With a 3-station service model with time and distance as the enemy, the East Contra Costa Fire Protection District Fire Chief says that come August, the way firefighters respond to fire calls will change.
On Monday, Chief Brian Helmick told the fire board that by dropping from a 4-to-3 station model it decreases the districts resources by 25% and that unless a life is at stake, they will no longer be able to be an aggressive interior fire attack organization.
“The Master Plan calls for 9-stations, 3 is just not adequate to provide the services that will protect the citizens and businesses in our community,” said Helmick. “We have been working with our neighbors next door at Contra Costa County Fire to determine the best way we can get resources… today we have an automatic aid agreement that limits us to two resources and there have been many situations within the agreement that does not make it work within the existing 3-station model so we have been trying to figure out how to maintain some sort of automatic agreement and or go mutual aid.”
- Automatic Aid – an agreement where two fire district sends the closest available resources regardless of District boundaries.
- Mutual Aid – an agreement where two fire districts send a specific number of units upon request, thus creating a slight delay in response due to an approval process.
Helmick stated that a final decision on Contra Costa County Fire aid to East Contra Costa Fire and visa versa will be decided by August 1, 2017. He also added as an organization, with or without an agreement, under a 3-station model they have to make additional changes in how they respond to all types of calls.
“As of right now, we are working as if there will be a mutual aid agreement,” said Helmick.
Helmick further told the board whether its mutual aid or auto aid, it determines how they will approach incidents.
“Operationally as a District, regardless of automatic or mutual aid, we have to change our operations. It’s something we have been looking at and something we need to do now that we are going to be a 3-station model indefinitely,” said Helmick. “This is a resource issue with time and distance being our enemy.”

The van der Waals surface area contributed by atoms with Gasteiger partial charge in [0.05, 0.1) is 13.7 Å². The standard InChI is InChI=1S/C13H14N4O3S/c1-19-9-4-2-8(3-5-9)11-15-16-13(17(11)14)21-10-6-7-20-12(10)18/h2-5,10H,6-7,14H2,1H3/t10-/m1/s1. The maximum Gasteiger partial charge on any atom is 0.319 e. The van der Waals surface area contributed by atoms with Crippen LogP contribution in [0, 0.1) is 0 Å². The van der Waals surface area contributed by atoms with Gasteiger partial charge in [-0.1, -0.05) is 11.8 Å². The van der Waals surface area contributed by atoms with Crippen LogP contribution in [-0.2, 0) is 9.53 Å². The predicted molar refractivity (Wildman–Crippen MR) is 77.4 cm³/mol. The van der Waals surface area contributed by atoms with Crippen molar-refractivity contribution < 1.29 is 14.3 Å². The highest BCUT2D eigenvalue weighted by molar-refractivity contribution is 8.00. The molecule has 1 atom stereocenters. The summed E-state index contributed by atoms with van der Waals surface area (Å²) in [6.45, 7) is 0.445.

He explained that with only three engines, they do not have the resources to provide an aggressive fire attack.
“That means we arrived at scene, identify the situation and we aggressively go into the structure and fight the fires as aggressively we can to not only protect life, but property,” explained Helmick. “With us being a 3-station district, with a time and distance working against us, we have no other option but to change our operations to a defensive fire attack. A defensive fire attack means we arrive at scene, we start defensive. The only exception to that rule is if there is a life safety issue. If we know there is a life safety issue we will risk a lot to save a lot, we will go into a home with one resource at scene and do everything within our means to save a life. However, if we identify if everyone is outside of the occupancy, there is not a life safety situation, we modify our operations accordingly where we start defensive, we work transitionally to an offensive fire attack, due to time and distances there is a high probability we will not be able to achieve an interior fire attack. That means we are fighting the fire from the outside.”
Helmick further stated that they are transitioning by August 1 to become a defensive structure firefighting organization–meaning the priority is not protecting the home on fire, but preventing the fire from spreading to neighboring homes, structures and vegetation.
For the District to become an offensive structure firefighter organization, it would require the fire district to grow to a 5-to-6 fire station district explained Helmick stating he did not have a timeline of when they would be possible.
Vince Wells, President of the Unified Professional Firefighters of Contra Costa County Local 1230, stated that CONFIRE has increased staffing and the response model within CONFIRE up to 7-units on a structure fire to ensure rehab and accountability on scene.
“East County is forced, and I support Brian on coming up with that we have to train differently we have to learn differently and we can only expect 9 firefighters and that is if nothing else is going on,” said Wells. “I want to make sure that efforts are being made to make it safer for the firefighters, it’s still a crap sandwich and we are just putting toppings on it to make it palatable, the effort still needs to be there to find the funding, this is not going to be sustainable.”
Wells noted that the same crews who were up for a day and a half on the Marsh Creek Fire had to get up the next day and respond to calls explaining that when you are churning guys over and over again on a large amount of calls, there is a fatigue and injuries could happen.
Wells encouraged the Board to continue to look for funding.
Board Member Joe Young stated this was the new reality and explained the thinking of a fourth station needs to stop and get their minds on a 5 station or 6 station model.
“What you are seeing today is the realization of what we really are and creating what I call the status quo foundation in which we are going to try and build from. We have to accept three is what we got and that is our foundation, now how are we move forward. To be an offensive attack agency, we need those 5 or 6 stations, until we get there; I think we are talking about a defensive operation.”
Helmick will report back at the August 7 meeting on further changes being made to how firefighters will respond to calls.